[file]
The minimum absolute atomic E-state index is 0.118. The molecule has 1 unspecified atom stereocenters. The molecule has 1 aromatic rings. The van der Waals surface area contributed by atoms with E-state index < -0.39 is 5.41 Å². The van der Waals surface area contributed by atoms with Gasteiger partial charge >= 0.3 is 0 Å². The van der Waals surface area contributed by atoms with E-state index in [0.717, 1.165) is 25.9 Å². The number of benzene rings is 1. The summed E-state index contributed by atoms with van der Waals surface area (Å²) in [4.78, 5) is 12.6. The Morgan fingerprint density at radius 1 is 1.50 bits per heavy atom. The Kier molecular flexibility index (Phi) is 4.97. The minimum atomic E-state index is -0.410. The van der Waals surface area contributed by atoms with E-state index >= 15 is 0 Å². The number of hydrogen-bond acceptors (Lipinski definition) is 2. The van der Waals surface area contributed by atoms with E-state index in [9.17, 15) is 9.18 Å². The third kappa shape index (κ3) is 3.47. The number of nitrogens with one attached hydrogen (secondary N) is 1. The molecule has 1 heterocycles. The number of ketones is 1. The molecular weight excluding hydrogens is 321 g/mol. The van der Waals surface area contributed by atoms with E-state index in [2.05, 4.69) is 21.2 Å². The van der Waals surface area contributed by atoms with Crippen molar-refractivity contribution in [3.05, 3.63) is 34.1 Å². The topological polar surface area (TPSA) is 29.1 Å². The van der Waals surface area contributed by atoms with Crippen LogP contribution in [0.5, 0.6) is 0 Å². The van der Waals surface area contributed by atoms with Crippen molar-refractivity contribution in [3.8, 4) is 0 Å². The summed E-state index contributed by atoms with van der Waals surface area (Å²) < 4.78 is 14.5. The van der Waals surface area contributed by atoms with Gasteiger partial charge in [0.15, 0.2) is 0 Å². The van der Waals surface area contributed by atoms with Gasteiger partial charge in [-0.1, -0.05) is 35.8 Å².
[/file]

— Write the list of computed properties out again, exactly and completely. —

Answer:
The minimum absolute atomic E-state index is 0.118. The molecule has 1 unspecified atom stereocenters. The molecule has 1 aromatic rings. The van der Waals surface area contributed by atoms with E-state index < -0.39 is 5.41 Å². The van der Waals surface area contributed by atoms with Gasteiger partial charge >= 0.3 is 0 Å². The van der Waals surface area contributed by atoms with E-state index in [0.717, 1.165) is 25.9 Å². The number of benzene rings is 1. The summed E-state index contributed by atoms with van der Waals surface area (Å²) in [4.78, 5) is 12.6. The Morgan fingerprint density at radius 1 is 1.50 bits per heavy atom. The Kier molecular flexibility index (Phi) is 4.97. The minimum atomic E-state index is -0.410. The van der Waals surface area contributed by atoms with E-state index >= 15 is 0 Å². The number of hydrogen-bond acceptors (Lipinski definition) is 2. The van der Waals surface area contributed by atoms with E-state index in [9.17, 15) is 9.18 Å². The third kappa shape index (κ3) is 3.47. The number of nitrogens with one attached hydrogen (secondary N) is 1. The molecule has 1 heterocycles. The number of ketones is 1. The molecular weight excluding hydrogens is 321 g/mol. The van der Waals surface area contributed by atoms with E-state index in [2.05, 4.69) is 21.2 Å². The van der Waals surface area contributed by atoms with Crippen molar-refractivity contribution in [3.05, 3.63) is 34.1 Å². The topological polar surface area (TPSA) is 29.1 Å². The van der Waals surface area contributed by atoms with Crippen LogP contribution in [0.5, 0.6) is 0 Å². The van der Waals surface area contributed by atoms with Crippen molar-refractivity contribution in [3.8, 4) is 0 Å². The summed E-state index contributed by atoms with van der Waals surface area (Å²) < 4.78 is 14.5. The van der Waals surface area contributed by atoms with Gasteiger partial charge in [0.15, 0.2) is 0 Å². The van der Waals surface area contributed by atoms with Gasteiger partial charge in [-0.1, -0.05) is 35.8 Å².